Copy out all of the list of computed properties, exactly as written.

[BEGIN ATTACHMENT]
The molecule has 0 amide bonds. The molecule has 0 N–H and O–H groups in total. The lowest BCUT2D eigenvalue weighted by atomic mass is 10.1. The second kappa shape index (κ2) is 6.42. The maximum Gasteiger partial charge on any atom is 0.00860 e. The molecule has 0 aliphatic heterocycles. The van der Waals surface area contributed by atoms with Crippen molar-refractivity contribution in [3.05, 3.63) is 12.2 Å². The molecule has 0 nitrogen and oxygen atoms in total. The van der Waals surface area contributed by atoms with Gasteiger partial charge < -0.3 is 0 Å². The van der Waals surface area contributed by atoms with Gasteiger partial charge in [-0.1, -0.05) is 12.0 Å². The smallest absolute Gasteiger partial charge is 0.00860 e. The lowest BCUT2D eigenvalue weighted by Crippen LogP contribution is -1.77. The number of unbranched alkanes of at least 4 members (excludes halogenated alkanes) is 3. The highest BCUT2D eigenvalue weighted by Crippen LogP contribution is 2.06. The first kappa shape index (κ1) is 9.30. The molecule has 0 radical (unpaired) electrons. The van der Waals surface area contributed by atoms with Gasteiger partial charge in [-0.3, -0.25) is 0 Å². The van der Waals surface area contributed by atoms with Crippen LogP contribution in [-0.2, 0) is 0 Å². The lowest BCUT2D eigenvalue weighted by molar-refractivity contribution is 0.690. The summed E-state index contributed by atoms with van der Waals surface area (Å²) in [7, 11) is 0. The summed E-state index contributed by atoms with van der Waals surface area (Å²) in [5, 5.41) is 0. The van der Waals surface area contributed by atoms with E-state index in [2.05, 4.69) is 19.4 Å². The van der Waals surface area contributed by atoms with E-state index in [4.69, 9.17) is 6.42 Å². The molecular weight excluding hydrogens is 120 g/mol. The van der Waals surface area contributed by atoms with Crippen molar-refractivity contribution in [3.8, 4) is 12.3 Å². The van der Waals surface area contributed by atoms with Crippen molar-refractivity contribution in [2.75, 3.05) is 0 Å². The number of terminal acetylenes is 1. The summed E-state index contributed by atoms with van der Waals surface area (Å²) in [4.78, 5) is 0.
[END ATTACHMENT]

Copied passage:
The molecule has 0 amide bonds. The molecule has 0 N–H and O–H groups in total. The lowest BCUT2D eigenvalue weighted by atomic mass is 10.1. The second kappa shape index (κ2) is 6.42. The maximum Gasteiger partial charge on any atom is 0.00860 e. The molecule has 0 aliphatic heterocycles. The van der Waals surface area contributed by atoms with Crippen molar-refractivity contribution in [3.05, 3.63) is 12.2 Å². The molecule has 0 nitrogen and oxygen atoms in total. The van der Waals surface area contributed by atoms with Gasteiger partial charge < -0.3 is 0 Å². The van der Waals surface area contributed by atoms with Gasteiger partial charge in [-0.1, -0.05) is 12.0 Å². The smallest absolute Gasteiger partial charge is 0.00860 e. The lowest BCUT2D eigenvalue weighted by Crippen LogP contribution is -1.77. The number of unbranched alkanes of at least 4 members (excludes halogenated alkanes) is 3. The highest BCUT2D eigenvalue weighted by Crippen LogP contribution is 2.06. The first kappa shape index (κ1) is 9.30. The molecule has 0 radical (unpaired) electrons. The van der Waals surface area contributed by atoms with Gasteiger partial charge in [-0.3, -0.25) is 0 Å². The van der Waals surface area contributed by atoms with Crippen LogP contribution in [-0.2, 0) is 0 Å². The lowest BCUT2D eigenvalue weighted by molar-refractivity contribution is 0.690. The summed E-state index contributed by atoms with van der Waals surface area (Å²) in [7, 11) is 0. The summed E-state index contributed by atoms with van der Waals surface area (Å²) in [5, 5.41) is 0. The van der Waals surface area contributed by atoms with E-state index in [2.05, 4.69) is 19.4 Å². The van der Waals surface area contributed by atoms with E-state index in [4.69, 9.17) is 6.42 Å². The molecular weight excluding hydrogens is 120 g/mol. The van der Waals surface area contributed by atoms with Crippen molar-refractivity contribution in [3.8, 4) is 12.3 Å². The van der Waals surface area contributed by atoms with Crippen molar-refractivity contribution in [2.75, 3.05) is 0 Å². The number of terminal acetylenes is 1. The summed E-state index contributed by atoms with van der Waals surface area (Å²) in [4.78, 5) is 0.